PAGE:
I want to be respectful of how people choose to refer to themselves, but the grammarian in me cannot tolerate using "they'' or "them'' to refer to a single person. Thus, I find myself sticking to the person's name only, as in "How long will Jordan be in Wisconsin?'' Does Miss Manners, in her sagacity, have any suggestions for a better gender-fluid pronoun?
You are kind to believe that Miss Manners can solve this problem, but this is a rare case in which she would like to appeal to her Gentle Readers for help.
You have stated the ground rules:
Be respectful of others. In this case, it means not using masculine or feminine pronouns for those who object.
Do not refer to a person as "it.''
Resist using plural pronouns when referring to a single person.
So far, the solution has been to go around the problem: Make the subject plural, when possible, to use "they'' correctly, or use "he or she'' with single nouns. But this is getting tedious and doesn't cover everybody. What we need is something simple that can be easily learned, so that no one is confused or insulted.
So would someone please come up with a solution?
Dear Miss Manners: What is the appropriate way to address a couple who are technically engaged but have no plans to marry?
For example, one couple I know has been engaged for many years (including a ring), but have subsequently moved on with all significant milestones outside of marriage — home, children, major life changes, etc. No mention of marriage arrangements have come up since the initial engagement. So is it still appropriate to refer to them as one another's "fiance(e)''?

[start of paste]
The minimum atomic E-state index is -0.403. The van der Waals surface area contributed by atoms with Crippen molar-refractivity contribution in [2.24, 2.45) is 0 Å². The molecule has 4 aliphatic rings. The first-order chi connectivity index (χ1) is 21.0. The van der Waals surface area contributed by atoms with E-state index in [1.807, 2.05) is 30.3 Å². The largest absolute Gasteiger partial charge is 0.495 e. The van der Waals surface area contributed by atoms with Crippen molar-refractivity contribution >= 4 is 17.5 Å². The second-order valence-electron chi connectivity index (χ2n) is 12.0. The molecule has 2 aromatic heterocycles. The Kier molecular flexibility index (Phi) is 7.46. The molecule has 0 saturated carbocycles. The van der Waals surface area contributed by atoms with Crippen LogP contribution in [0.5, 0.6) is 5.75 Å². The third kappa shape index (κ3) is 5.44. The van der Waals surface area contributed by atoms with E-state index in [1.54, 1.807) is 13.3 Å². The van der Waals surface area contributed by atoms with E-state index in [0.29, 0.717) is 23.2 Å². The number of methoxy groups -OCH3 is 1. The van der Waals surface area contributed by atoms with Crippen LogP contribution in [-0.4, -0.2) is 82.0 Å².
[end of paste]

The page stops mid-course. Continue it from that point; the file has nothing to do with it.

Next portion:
Or does using the term "fiance(e)'' run the risk of sounding insulting, since it seems to highlight an unmet promise?
What did they promise you? A weekend of lavish festivities?
It seems to Miss Manners that such a couple alone can define the relationship. If they are affianced, they must mean something slightly different from the term now available to committed but unmarried couples, who call themselves partners. Meanwhile, the rest of us should look for our champagne elsewhere.
Dear Miss Manners: Do salad and dinner forks go on top of the napkin, or between the plate and napkin on the table itself?
The latter. As the first thing to do when sitting at table is to put the napkin on one's lap, Miss Manners would not run the risk of someone's not noticing the flatware and sending it crashing to the floor.